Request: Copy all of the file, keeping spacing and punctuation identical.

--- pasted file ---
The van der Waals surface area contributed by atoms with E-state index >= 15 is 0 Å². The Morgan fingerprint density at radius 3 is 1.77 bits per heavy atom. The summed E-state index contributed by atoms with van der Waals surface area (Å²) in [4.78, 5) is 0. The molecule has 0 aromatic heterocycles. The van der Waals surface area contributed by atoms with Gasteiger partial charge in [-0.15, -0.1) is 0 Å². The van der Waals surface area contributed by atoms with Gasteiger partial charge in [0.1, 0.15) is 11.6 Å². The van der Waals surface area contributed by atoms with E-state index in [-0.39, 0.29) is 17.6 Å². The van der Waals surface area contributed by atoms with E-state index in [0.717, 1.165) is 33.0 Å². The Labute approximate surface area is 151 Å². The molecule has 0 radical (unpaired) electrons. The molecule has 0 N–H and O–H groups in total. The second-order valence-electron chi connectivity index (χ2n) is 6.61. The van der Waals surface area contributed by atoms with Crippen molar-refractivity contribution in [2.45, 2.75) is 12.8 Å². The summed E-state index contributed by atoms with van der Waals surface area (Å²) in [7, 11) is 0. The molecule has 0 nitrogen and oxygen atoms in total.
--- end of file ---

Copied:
The van der Waals surface area contributed by atoms with E-state index >= 15 is 0 Å². The Morgan fingerprint density at radius 3 is 1.77 bits per heavy atom. The summed E-state index contributed by atoms with van der Waals surface area (Å²) in [4.78, 5) is 0. The molecule has 0 aromatic heterocycles. The van der Waals surface area contributed by atoms with Gasteiger partial charge in [-0.15, -0.1) is 0 Å². The van der Waals surface area contributed by atoms with Gasteiger partial charge in [0.1, 0.15) is 11.6 Å². The van der Waals surface area contributed by atoms with E-state index in [-0.39, 0.29) is 17.6 Å². The van der Waals surface area contributed by atoms with E-state index in [0.717, 1.165) is 33.0 Å². The Labute approximate surface area is 151 Å². The molecule has 0 radical (unpaired) electrons. The molecule has 0 N–H and O–H groups in total. The second-order valence-electron chi connectivity index (χ2n) is 6.61. The van der Waals surface area contributed by atoms with Crippen molar-refractivity contribution in [2.45, 2.75) is 12.8 Å². The summed E-state index contributed by atoms with van der Waals surface area (Å²) in [7, 11) is 0. The molecule has 0 nitrogen and oxygen atoms in total.